Part of my job as a retirement trainer is to help people to come to terms with these various challenges and face them head-on, so they can have the retirement that they’ve always imagined.

When it comes to this financial planning piece for federal employees, let’s first start with the emotions. What I typically see with federal employees are people who are ashamed that they haven’t done more. They’re embarrassed that they’re in the position that they’re in, maybe because of some of the choices that they’ve made throughout their long careers.

They’re frustrated because they know they should have done more, but they’re also overwhelmed. They’ve got so much to think about. They’ve got a job. They’ve got their family. They were on furlough for a while. They didn’t get pay raises for all those years. They’re overwhelmed, just wondering, “What am I supposed to do?” Then the biggest challenge is that they’re scared of making a mistake.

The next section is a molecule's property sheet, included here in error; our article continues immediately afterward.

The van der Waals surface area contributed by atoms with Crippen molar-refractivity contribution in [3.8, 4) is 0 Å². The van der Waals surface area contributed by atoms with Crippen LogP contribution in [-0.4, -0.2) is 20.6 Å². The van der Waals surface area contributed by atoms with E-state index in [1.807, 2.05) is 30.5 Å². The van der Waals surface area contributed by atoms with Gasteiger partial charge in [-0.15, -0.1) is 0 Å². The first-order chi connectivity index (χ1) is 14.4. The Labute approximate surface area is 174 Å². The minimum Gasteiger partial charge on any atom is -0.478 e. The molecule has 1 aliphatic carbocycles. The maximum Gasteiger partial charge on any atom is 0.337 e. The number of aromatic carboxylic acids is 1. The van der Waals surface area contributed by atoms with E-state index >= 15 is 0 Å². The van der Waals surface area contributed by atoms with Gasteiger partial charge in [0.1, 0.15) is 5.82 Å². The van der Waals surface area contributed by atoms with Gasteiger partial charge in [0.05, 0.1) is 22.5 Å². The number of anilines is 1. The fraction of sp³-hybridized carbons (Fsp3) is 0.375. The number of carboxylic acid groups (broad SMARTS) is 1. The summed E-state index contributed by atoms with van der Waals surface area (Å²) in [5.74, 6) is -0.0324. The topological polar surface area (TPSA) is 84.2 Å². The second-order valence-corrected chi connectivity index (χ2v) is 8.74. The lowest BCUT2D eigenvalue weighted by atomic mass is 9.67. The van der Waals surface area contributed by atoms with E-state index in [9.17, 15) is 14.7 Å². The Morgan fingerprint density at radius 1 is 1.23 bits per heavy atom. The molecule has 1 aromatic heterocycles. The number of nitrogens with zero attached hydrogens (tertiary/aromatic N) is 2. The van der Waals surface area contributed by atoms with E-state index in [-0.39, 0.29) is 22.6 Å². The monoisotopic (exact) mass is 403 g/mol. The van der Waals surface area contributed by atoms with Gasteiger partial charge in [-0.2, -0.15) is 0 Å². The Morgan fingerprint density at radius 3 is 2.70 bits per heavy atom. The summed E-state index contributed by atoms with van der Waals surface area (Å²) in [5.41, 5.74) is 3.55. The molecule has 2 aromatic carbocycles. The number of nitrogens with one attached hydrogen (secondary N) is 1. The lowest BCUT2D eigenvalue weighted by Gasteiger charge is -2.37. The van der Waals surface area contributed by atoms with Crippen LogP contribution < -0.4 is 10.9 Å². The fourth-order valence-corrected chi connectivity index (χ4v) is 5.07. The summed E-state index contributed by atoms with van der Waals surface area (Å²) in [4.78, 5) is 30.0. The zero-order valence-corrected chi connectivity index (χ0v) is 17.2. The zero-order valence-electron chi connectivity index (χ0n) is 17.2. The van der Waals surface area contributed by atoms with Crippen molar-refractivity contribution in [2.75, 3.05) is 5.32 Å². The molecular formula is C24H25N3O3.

When we look at all of those emotions, those are challenging in and of themselves, but if we kind of flip that coin on its side and say, “Well, what’s the other side of those emotions?” to see how you might feel once you begin to tackle the financial planning goals that you have. One thing that we share in our retirement workshops is that we want employees to feel empowered with this information. We don’t want them to be scared or overwhelmed. We want them to be empowered.

We also want them to feel competent, that they know what they’re looking at, and they understand the consequences of the decisions that they’re making. Of course, we want them to be eager and excited to retire. We don’t want them to approach retirement with kind of dipping one toe in the pond. We want them to be ready to jump off the diving board and do a big cannonball into retirement. We want them to have fun transitioning into that part of their lives.